Difference between revisions of "Mind terma"

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[[Dilgo Khyentse Rinpoche]] writes:
 
[[Dilgo Khyentse Rinpoche]] writes:
 
:Mind treasures arise in the following way: In many instances, after bestowing an empowerment or giving a teaching, [[Padmasambhava]] made the prayer, "In the future, may this treasure arise in the mind of such and such tertön." While doing so, he would focus his prayers and blessings on the tertön, usually an incarnation of one of his disciples. When, due to Guru Rinpoche's blessings, the times comes, both the words and the meaning of the treasure arise clearly in the tertön's mind. The tertön can then write these down without having to think.<ref>Dilgo Khyentse, ''Brilliant Moon'' (Boston & London: Shambhala, 2008), page 141.</ref>
 
:Mind treasures arise in the following way: In many instances, after bestowing an empowerment or giving a teaching, [[Padmasambhava]] made the prayer, "In the future, may this treasure arise in the mind of such and such tertön." While doing so, he would focus his prayers and blessings on the tertön, usually an incarnation of one of his disciples. When, due to Guru Rinpoche's blessings, the times comes, both the words and the meaning of the treasure arise clearly in the tertön's mind. The tertön can then write these down without having to think.<ref>Dilgo Khyentse, ''Brilliant Moon'' (Boston & London: Shambhala, 2008), page 141.</ref>
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Examples of gong ter are:
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*the [[Seven Treasuries]] of [[Longchenpa]],
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*[[Tertön Mingyur Dorje|Mingyur Dorje]]’s [[Namchö]],
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*[[Jikme Lingpa]]’s [[Longchen Nyingtik]] and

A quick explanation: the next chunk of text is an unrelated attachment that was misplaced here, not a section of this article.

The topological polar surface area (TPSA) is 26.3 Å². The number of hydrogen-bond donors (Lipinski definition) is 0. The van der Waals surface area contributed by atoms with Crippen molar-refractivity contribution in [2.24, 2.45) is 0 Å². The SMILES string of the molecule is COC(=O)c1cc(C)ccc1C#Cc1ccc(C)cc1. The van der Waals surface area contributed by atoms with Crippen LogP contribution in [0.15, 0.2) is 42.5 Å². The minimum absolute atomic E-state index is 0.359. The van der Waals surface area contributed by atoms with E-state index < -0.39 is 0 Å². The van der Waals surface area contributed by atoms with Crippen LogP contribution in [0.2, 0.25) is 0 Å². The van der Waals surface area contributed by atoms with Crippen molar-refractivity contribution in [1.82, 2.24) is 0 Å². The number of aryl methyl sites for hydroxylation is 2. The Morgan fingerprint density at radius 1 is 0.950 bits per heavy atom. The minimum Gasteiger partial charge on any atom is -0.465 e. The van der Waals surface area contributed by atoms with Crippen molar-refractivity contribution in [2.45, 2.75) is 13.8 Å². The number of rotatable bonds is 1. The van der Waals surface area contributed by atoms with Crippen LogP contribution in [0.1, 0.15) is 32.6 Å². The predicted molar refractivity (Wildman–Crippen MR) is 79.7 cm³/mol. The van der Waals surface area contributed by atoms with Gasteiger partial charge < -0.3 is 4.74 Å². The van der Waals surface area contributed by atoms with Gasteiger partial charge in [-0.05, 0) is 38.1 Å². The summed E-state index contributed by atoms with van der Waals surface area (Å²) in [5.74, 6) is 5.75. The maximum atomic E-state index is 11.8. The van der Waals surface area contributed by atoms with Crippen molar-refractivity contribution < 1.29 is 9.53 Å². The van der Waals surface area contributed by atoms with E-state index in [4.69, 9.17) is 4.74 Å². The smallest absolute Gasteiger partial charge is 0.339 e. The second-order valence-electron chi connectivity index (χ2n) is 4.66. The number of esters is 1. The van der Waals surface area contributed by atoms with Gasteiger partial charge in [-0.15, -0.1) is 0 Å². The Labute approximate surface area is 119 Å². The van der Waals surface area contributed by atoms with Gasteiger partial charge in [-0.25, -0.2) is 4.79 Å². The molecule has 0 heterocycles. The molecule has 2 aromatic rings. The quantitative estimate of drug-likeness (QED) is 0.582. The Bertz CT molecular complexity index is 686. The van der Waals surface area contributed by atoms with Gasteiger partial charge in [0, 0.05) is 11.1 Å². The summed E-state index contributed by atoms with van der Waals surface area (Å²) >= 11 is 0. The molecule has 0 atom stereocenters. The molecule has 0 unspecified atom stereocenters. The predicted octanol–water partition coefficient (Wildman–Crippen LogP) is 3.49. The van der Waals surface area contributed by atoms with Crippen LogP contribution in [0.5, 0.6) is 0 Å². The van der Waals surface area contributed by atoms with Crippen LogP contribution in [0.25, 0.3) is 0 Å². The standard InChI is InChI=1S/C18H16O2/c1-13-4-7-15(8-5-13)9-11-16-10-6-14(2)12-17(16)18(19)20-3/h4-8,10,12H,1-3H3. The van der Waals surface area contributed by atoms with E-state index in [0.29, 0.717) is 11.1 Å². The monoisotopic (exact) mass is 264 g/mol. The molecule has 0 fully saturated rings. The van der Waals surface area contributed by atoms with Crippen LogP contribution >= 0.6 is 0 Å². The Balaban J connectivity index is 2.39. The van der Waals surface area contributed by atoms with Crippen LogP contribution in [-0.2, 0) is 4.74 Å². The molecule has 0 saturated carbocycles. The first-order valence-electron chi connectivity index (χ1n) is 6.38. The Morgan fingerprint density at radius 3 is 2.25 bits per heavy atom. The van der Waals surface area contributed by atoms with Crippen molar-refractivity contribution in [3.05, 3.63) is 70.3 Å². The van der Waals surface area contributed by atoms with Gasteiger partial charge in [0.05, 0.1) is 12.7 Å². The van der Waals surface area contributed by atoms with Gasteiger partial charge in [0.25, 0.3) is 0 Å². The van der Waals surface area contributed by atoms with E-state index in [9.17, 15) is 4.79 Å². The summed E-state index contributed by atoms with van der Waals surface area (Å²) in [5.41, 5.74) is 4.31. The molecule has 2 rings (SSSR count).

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*the termas of Kyabjé [[Dudjom Rinpoche]].
  
 
==Alternative Translations==
 
==Alternative Translations==

Revision as of 21:54, 9 June 2009

Mind terma (Tib. gong ter; Wyl. dgongs gter) — a category of terma, discovered within the mindstream of the tertön.

Dilgo Khyentse Rinpoche writes:

Mind treasures arise in the following way: In many instances, after bestowing an empowerment or giving a teaching, Padmasambhava made the prayer, "In the future, may this treasure arise in the mind of such and such tertön." While doing so, he would focus his prayers and blessings on the tertön, usually an incarnation of one of his disciples. When, due to Guru Rinpoche's blessings, the times comes, both the words and the meaning of the treasure arise clearly in the tertön's mind. The tertön can then write these down without having to think.[1]

Examples of gong ter are:

Alternative Translations

  • treasure of enlightened intent

Notes

  1. Dilgo Khyentse, Brilliant Moon (Boston & London: Shambhala, 2008), page 141.

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